First public meeting for mayor's new Council on Police-Community Relations held Tuesday

Members ask Chief McManus questions, voice ideas

By Courtney Friedman - VJ, Reporter

SAN ANTONIO - The public on Tuesday finally got a view inside Mayor Ivy Taylor's new Council on Police-Community Relations. Many people were excited to attend the first open meeting, where the council asked questions and brainstormed ideas in a joined effort to bring more peace and communication to San Antonio.

East Side Pastor Royce Sullivan was a fly on the wall.

"I feel real good about it," he said, about the new council.

Sullivan admitted that he was first skeptical when the group was formed, thinking it would be made up mostly of city officials and wouldn't represent neighborhoods like his own.

"Looking at it and seeing that there's actually a different crew of community support in the room, there's a different group of East Side leadership in the room that I know have been grafted and rooted in that part of town," Sullivan said.

Sullivan listened to an hour of questions from the 30-person council, all aimed at the city's top cop, Chief William McManus.

Some asked about what incentives were given to hire officers within the community. Others wondered what type of help officers had access to if they went through a trauma or had mental health issues. The members poured over a list of San Antonio Police Department policies that have been updated over the years.

The point of these questions were for the new council to be fully educated on the police system before coming up with new recommendations for the police and the community.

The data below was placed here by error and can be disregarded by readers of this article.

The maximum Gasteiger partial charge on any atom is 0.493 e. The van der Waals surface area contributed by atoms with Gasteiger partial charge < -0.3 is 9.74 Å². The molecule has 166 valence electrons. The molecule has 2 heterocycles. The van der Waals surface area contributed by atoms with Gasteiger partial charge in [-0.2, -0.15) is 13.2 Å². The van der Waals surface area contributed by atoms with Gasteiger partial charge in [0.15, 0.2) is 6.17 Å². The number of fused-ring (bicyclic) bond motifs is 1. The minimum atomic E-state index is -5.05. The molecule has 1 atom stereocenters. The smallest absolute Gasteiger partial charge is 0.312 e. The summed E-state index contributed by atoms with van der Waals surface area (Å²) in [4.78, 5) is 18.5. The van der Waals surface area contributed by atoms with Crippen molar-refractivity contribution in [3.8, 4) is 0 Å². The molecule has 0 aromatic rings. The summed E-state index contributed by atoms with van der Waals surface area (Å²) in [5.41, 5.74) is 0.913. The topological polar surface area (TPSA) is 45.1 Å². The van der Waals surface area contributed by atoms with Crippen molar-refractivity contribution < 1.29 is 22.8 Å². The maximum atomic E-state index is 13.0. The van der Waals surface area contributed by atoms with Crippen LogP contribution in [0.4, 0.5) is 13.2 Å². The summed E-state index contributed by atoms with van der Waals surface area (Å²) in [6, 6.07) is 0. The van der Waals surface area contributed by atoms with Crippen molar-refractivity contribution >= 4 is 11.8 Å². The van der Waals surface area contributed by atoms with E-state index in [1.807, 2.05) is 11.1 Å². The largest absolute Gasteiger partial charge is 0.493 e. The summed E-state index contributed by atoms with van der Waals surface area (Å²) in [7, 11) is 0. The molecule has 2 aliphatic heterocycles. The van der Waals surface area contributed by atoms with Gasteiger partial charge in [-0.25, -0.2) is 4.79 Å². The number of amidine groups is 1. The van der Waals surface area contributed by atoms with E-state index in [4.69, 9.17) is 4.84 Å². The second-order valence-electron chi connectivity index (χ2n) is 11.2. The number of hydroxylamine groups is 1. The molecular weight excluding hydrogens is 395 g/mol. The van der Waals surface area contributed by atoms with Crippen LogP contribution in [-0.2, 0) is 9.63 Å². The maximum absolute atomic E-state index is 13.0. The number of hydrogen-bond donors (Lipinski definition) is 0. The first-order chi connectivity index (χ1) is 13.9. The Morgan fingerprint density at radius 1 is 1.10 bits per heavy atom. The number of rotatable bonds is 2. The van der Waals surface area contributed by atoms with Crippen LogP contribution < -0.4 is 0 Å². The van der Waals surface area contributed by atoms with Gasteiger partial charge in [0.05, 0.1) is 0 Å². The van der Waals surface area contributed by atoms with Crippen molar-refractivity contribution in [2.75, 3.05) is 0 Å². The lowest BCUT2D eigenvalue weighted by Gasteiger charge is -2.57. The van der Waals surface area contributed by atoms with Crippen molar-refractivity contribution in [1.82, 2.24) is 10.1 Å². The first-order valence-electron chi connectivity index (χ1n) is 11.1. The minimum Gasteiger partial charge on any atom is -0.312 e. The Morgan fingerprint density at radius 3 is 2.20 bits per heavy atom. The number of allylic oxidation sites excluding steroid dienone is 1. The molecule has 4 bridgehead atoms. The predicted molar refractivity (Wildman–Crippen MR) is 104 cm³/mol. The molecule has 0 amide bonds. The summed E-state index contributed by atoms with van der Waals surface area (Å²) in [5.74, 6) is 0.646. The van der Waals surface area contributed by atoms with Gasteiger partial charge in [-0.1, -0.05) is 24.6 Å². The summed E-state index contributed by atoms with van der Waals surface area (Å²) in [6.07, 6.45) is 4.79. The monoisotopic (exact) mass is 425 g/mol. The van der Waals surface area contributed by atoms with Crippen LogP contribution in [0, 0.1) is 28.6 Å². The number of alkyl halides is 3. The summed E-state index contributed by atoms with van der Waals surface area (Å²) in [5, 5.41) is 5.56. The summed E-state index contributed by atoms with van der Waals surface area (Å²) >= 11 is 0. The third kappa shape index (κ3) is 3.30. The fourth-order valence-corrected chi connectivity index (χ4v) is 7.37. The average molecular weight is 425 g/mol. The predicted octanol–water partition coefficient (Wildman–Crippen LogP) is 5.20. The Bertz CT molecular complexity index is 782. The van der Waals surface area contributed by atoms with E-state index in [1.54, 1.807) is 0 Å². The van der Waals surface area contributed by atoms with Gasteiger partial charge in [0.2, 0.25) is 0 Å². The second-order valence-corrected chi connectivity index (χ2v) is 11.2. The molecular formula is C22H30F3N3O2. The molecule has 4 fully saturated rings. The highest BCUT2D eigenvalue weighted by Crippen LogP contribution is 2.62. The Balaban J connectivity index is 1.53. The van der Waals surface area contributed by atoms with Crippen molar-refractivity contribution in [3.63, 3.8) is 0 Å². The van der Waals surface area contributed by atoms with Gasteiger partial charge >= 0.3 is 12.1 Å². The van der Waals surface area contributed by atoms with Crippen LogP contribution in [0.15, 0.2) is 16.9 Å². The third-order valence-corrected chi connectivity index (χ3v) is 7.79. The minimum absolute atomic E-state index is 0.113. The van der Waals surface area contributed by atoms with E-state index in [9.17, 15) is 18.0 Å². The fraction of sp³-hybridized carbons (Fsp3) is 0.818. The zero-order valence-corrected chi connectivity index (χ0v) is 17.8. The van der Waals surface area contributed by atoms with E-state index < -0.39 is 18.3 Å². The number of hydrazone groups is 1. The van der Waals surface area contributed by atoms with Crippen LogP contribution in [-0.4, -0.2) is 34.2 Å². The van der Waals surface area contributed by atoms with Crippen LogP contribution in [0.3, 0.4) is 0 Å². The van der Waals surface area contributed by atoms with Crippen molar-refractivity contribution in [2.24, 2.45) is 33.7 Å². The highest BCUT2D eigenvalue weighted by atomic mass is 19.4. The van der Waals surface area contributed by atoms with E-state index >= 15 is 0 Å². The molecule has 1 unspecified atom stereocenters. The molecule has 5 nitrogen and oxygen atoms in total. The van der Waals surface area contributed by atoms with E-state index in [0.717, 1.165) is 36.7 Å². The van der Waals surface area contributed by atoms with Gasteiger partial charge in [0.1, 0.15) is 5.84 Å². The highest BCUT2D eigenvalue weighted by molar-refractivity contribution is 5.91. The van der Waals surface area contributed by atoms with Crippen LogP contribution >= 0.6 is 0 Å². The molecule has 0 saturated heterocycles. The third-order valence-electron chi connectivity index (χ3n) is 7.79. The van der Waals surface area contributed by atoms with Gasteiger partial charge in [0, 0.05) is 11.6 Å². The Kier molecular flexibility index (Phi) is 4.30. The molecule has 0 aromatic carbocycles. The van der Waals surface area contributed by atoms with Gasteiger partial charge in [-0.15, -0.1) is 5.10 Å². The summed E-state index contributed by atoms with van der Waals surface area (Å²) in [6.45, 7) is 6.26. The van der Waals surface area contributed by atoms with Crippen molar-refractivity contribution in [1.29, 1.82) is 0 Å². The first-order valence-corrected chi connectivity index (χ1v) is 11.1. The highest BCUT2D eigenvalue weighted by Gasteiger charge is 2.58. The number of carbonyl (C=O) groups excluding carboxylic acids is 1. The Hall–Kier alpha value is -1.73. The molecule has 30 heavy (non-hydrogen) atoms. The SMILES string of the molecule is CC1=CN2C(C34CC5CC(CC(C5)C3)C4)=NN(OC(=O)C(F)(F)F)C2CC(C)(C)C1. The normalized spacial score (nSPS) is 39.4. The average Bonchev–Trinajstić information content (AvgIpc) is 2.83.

The most popular question asked at the meeting was about de-escalation training.

"There are lives that have been lost and those people feel like there have been some injustices on the San Antonio Police Department's side. We can't side-step that, but we know that is not the intention or the heart of the San Antonio police community," council member Pastor Keely Petty said.

Petty was invited to be on the council because of her work on East Side drug prevention. Her organization is called Bethel Prevention Coalition.

"We have a large number of crime(s) and murder. The 78218 ZIP code, it's constant crime, constant shooting, constant drug dealing, so it's important that we are here to represent that community but also partner with the Police Department," she said.

Petty and every other member submitted one idea at the meeting. Others suggested things like more frequent police training or safe ways for police to report bad internal behavior.

Petty asked for more foot officers throughout communities of violence.

"Reaching, touching and imparting life on those communities, talking to them, building a relationship," she said about things that are needed.

Though the public was allowed at tonight's meeting, they were not allowed to ask questions. They were only able to write questions down and submit them to be answered later.

Mayor Taylor explained the point of this meeting was to hear questions and ideas from people who will eventually make recommendations. She did say there may be another type of town-hall style meeting in the future where the public can speak too.

Sullivan said he was OK with this format, He was just glad to be able to listen to what was being said and believes San Antonio needs a big shift in communication.

"Let's just get back to being our organic 'How can I work with you? How can we begin to be a community?' We can fill a room, but community means there has to be a communication to piece the unity together," he said.

Sullivan said he believes with such a diverse group willing to cooperate and be honest, change is possible. 

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